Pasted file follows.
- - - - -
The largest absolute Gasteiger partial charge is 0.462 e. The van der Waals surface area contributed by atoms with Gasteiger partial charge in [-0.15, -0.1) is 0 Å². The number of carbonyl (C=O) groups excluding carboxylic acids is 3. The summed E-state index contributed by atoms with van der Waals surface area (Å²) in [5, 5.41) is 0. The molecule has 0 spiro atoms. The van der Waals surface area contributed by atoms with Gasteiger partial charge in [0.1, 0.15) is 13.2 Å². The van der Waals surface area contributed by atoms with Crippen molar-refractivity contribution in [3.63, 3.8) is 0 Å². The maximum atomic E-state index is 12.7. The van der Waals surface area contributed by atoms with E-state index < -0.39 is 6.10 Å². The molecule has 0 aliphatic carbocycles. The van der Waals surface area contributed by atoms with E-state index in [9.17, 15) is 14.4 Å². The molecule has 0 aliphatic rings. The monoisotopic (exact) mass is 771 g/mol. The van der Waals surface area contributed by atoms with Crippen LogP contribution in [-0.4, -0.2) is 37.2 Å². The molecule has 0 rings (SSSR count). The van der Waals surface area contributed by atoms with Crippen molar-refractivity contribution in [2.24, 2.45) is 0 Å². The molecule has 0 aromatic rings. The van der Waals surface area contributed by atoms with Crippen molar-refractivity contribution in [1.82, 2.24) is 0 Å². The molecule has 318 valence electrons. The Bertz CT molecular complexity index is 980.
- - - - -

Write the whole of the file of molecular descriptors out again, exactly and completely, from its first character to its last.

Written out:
The largest absolute Gasteiger partial charge is 0.462 e. The van der Waals surface area contributed by atoms with Gasteiger partial charge in [-0.15, -0.1) is 0 Å². The number of carbonyl (C=O) groups excluding carboxylic acids is 3. The summed E-state index contributed by atoms with van der Waals surface area (Å²) in [5, 5.41) is 0. The molecule has 0 spiro atoms. The van der Waals surface area contributed by atoms with Gasteiger partial charge in [0.1, 0.15) is 13.2 Å². The van der Waals surface area contributed by atoms with Crippen molar-refractivity contribution in [3.63, 3.8) is 0 Å². The maximum atomic E-state index is 12.7. The van der Waals surface area contributed by atoms with E-state index < -0.39 is 6.10 Å². The molecule has 0 aliphatic carbocycles. The van der Waals surface area contributed by atoms with E-state index in [9.17, 15) is 14.4 Å². The molecule has 0 aliphatic rings. The monoisotopic (exact) mass is 771 g/mol. The van der Waals surface area contributed by atoms with Crippen LogP contribution in [-0.4, -0.2) is 37.2 Å². The molecule has 0 rings (SSSR count). The van der Waals surface area contributed by atoms with Crippen molar-refractivity contribution in [2.24, 2.45) is 0 Å². The molecule has 0 aromatic rings. The van der Waals surface area contributed by atoms with Crippen molar-refractivity contribution in [1.82, 2.24) is 0 Å². The molecule has 318 valence electrons. The Bertz CT molecular complexity index is 980.